We liaise with specialists and engineers to ensure the design works within every capacity. We tender the dwgs out to ensure the best pricing for our client and appoint the various contractors who we manage on site from site initiation through to completion and are able to hand over the space to the client de-snagged and reflecting the initial concept down to the last detail.
Which person/designer has greatly influenced Bone Studio’s work?
We don’t find influence from specific people but rather what organically comes to us.
What was the process of designing the new La Colombe space, How did this brief differ from say, Foxcroft?
La Colombe was a long-established brand with a reputation to uphold, whereas Foxcroft was a clean palette that we could conceptualise from scratch.
With La Colombe, the pressure was on to ensure that the restaurant matched the exquisite food; we needed to ensure that level of sophistication and detail was the focus – all within a 6-week timeframe.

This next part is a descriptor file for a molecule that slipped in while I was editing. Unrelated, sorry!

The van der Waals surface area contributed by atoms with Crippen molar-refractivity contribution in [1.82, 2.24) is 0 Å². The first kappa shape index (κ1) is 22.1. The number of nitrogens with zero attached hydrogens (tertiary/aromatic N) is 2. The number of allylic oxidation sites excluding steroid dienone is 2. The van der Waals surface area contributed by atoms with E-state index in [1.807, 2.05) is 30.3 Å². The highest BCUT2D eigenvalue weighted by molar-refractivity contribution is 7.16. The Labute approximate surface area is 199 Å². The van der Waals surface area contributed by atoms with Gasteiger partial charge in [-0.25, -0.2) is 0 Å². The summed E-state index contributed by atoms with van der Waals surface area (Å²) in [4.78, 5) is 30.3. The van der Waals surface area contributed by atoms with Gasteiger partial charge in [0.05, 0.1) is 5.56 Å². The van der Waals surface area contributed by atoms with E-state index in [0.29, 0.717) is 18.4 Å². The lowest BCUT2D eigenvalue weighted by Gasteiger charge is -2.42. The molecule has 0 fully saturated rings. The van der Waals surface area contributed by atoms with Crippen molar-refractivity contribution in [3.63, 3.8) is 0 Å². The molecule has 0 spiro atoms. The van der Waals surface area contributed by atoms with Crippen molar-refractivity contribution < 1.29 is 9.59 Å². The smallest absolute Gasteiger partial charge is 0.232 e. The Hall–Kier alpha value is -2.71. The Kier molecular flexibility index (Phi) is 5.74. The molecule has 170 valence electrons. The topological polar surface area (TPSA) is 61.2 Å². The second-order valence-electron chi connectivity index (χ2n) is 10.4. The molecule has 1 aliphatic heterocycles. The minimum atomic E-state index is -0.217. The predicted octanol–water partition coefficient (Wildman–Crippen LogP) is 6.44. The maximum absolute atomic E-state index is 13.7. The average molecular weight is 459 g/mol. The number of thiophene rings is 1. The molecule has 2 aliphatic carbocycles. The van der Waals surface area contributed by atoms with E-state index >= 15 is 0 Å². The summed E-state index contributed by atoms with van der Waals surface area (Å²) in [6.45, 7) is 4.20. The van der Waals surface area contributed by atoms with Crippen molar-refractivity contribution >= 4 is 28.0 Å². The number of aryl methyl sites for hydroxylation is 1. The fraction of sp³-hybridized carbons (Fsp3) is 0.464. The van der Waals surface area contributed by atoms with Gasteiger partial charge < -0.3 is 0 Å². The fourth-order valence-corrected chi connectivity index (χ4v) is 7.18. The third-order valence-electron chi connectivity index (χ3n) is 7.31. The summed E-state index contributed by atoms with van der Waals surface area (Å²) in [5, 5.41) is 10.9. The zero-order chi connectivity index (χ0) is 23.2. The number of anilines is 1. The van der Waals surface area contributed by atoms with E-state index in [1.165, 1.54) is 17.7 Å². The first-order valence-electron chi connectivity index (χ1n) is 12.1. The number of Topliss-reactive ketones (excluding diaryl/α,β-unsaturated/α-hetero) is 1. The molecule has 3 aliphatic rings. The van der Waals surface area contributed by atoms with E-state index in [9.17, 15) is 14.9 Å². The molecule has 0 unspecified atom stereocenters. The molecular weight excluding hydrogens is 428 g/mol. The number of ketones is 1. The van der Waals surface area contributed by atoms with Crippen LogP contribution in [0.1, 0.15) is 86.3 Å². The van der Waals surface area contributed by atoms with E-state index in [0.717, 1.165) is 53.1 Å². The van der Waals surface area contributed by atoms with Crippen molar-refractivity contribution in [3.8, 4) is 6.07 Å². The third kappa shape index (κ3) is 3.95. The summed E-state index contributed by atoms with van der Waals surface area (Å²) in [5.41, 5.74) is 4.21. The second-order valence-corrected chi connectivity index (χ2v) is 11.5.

Removing the roof (during winter) and fully gutting the interior within that tight programme meant that quick decisions had to be made and there wasn’t much time for mind changing once we were running with things.
With Foxcroft (although also a tight deadline) there was more time to get a fresh brand concept together, however, budgets were tighter so we had to push ourselves creatively within more confines.
As you enter the new space you’re immediately drawn to the forest wallpaper, how did that piece come about?
We had a strong concept in which we wanted to mirror the beautiful blue gum tree view onto the back wall in a stylised art piece instead of a generic wallpaper, creating a romantic, glass treehouse feel. We briefed the super talented artist, Lucie de Moyencourt, to create this majestic piece.
Lucie meandered amongst the trees to get the Silvermist sense before she embarked on an inspirational Parisian trip. It was quite apt and romantic that she created the artwork for La Colombe (French for white dove) in the French Capital. She couriered the digital version to us and we worked with both Robin Sprong and a colour artist to get the right tones for the art piece.
How important is collaboration for you, and how does that influence your approach to designing a space?
Celebrating local artisans in our designs is both a cultural responsibility and a creative necessity.